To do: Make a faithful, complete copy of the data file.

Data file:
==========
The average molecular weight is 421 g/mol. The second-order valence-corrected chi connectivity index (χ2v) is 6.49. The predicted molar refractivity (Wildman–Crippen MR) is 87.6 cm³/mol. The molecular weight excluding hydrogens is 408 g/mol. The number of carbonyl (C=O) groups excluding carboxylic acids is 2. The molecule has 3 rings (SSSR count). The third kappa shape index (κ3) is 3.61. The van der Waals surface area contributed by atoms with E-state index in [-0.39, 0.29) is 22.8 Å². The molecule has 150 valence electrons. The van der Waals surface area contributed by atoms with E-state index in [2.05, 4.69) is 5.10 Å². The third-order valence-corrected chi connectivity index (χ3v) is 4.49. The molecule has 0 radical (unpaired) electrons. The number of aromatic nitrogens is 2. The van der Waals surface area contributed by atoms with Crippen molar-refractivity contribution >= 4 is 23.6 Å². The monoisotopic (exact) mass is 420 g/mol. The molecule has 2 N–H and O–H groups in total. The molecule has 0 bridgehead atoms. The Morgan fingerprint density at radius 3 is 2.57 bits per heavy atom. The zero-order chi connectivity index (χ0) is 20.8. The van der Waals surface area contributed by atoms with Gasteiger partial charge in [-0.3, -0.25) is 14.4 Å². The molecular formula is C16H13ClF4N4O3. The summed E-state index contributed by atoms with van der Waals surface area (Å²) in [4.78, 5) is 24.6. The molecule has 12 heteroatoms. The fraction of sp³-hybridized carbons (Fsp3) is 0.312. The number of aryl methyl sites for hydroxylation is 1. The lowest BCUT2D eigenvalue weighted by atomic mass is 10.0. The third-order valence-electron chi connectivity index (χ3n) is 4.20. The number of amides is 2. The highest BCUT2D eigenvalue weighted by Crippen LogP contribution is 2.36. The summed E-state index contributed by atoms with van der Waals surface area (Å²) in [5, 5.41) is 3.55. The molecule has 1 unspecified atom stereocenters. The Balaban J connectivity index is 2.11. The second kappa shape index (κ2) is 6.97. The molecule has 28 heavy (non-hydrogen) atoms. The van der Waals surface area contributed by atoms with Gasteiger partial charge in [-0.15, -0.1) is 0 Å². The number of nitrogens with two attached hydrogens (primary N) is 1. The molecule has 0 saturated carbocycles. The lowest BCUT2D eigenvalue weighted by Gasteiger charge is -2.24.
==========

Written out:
The average molecular weight is 421 g/mol. The second-order valence-corrected chi connectivity index (χ2v) is 6.49. The predicted molar refractivity (Wildman–Crippen MR) is 87.6 cm³/mol. The molecular weight excluding hydrogens is 408 g/mol. The number of carbonyl (C=O) groups excluding carboxylic acids is 2. The molecule has 3 rings (SSSR count). The third kappa shape index (κ3) is 3.61. The van der Waals surface area contributed by atoms with E-state index in [-0.39, 0.29) is 22.8 Å². The molecule has 150 valence electrons. The van der Waals surface area contributed by atoms with E-state index in [2.05, 4.69) is 5.10 Å². The third-order valence-corrected chi connectivity index (χ3v) is 4.49. The molecule has 0 radical (unpaired) electrons. The number of aromatic nitrogens is 2. The van der Waals surface area contributed by atoms with Crippen molar-refractivity contribution >= 4 is 23.6 Å². The monoisotopic (exact) mass is 420 g/mol. The molecule has 2 N–H and O–H groups in total. The molecule has 0 bridgehead atoms. The Morgan fingerprint density at radius 3 is 2.57 bits per heavy atom. The zero-order chi connectivity index (χ0) is 20.8. The van der Waals surface area contributed by atoms with Gasteiger partial charge in [-0.3, -0.25) is 14.4 Å². The molecular formula is C16H13ClF4N4O3. The summed E-state index contributed by atoms with van der Waals surface area (Å²) in [4.78, 5) is 24.6. The molecule has 12 heteroatoms. The fraction of sp³-hybridized carbons (Fsp3) is 0.312. The number of aryl methyl sites for hydroxylation is 1. The lowest BCUT2D eigenvalue weighted by atomic mass is 10.0. The third-order valence-electron chi connectivity index (χ3n) is 4.20. The number of amides is 2. The highest BCUT2D eigenvalue weighted by Crippen LogP contribution is 2.36. The summed E-state index contributed by atoms with van der Waals surface area (Å²) in [5, 5.41) is 3.55. The molecule has 1 unspecified atom stereocenters. The Balaban J connectivity index is 2.11. The second kappa shape index (κ2) is 6.97. The molecule has 28 heavy (non-hydrogen) atoms. The van der Waals surface area contributed by atoms with Gasteiger partial charge in [-0.15, -0.1) is 0 Å². The number of nitrogens with two attached hydrogens (primary N) is 1. The molecule has 0 saturated carbocycles. The lowest BCUT2D eigenvalue weighted by Gasteiger charge is -2.24.